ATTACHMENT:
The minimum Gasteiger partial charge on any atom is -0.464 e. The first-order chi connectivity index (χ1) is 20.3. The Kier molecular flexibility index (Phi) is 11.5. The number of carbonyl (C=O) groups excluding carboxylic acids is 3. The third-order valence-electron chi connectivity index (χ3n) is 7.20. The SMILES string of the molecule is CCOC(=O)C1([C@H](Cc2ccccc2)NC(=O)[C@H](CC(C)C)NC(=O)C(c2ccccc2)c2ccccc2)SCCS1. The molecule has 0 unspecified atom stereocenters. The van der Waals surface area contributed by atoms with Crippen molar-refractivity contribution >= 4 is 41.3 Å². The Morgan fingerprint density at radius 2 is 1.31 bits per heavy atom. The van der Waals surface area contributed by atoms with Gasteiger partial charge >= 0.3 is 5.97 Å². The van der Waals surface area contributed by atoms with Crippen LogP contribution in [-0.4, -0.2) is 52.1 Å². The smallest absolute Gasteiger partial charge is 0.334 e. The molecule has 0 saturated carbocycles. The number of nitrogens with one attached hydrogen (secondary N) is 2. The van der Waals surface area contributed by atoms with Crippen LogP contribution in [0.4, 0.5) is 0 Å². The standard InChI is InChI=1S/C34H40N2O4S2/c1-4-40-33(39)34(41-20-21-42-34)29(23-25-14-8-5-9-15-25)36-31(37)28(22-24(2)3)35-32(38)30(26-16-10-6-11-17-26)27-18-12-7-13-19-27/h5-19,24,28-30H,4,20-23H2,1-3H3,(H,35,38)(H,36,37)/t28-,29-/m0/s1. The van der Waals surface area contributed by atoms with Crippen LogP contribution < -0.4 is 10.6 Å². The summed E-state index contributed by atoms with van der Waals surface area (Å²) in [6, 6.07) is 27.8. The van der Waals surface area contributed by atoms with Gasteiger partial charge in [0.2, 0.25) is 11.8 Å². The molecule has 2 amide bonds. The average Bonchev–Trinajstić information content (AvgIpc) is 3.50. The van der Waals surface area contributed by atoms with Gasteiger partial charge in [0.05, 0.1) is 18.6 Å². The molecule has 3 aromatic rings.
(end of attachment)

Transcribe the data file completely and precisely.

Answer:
The minimum Gasteiger partial charge on any atom is -0.464 e. The first-order chi connectivity index (χ1) is 20.3. The Kier molecular flexibility index (Phi) is 11.5. The number of carbonyl (C=O) groups excluding carboxylic acids is 3. The third-order valence-electron chi connectivity index (χ3n) is 7.20. The SMILES string of the molecule is CCOC(=O)C1([C@H](Cc2ccccc2)NC(=O)[C@H](CC(C)C)NC(=O)C(c2ccccc2)c2ccccc2)SCCS1. The molecule has 0 unspecified atom stereocenters. The van der Waals surface area contributed by atoms with Crippen molar-refractivity contribution >= 4 is 41.3 Å². The Morgan fingerprint density at radius 2 is 1.31 bits per heavy atom. The van der Waals surface area contributed by atoms with Gasteiger partial charge >= 0.3 is 5.97 Å². The van der Waals surface area contributed by atoms with Crippen LogP contribution in [-0.4, -0.2) is 52.1 Å². The smallest absolute Gasteiger partial charge is 0.334 e. The molecule has 0 saturated carbocycles. The number of nitrogens with one attached hydrogen (secondary N) is 2. The van der Waals surface area contributed by atoms with Crippen LogP contribution in [0.4, 0.5) is 0 Å². The standard InChI is InChI=1S/C34H40N2O4S2/c1-4-40-33(39)34(41-20-21-42-34)29(23-25-14-8-5-9-15-25)36-31(37)28(22-24(2)3)35-32(38)30(26-16-10-6-11-17-26)27-18-12-7-13-19-27/h5-19,24,28-30H,4,20-23H2,1-3H3,(H,35,38)(H,36,37)/t28-,29-/m0/s1. The van der Waals surface area contributed by atoms with Crippen LogP contribution < -0.4 is 10.6 Å². The summed E-state index contributed by atoms with van der Waals surface area (Å²) in [6, 6.07) is 27.8. The van der Waals surface area contributed by atoms with Gasteiger partial charge in [0.2, 0.25) is 11.8 Å². The molecule has 2 amide bonds. The average Bonchev–Trinajstić information content (AvgIpc) is 3.50. The van der Waals surface area contributed by atoms with Gasteiger partial charge in [0.05, 0.1) is 18.6 Å². The molecule has 3 aromatic rings.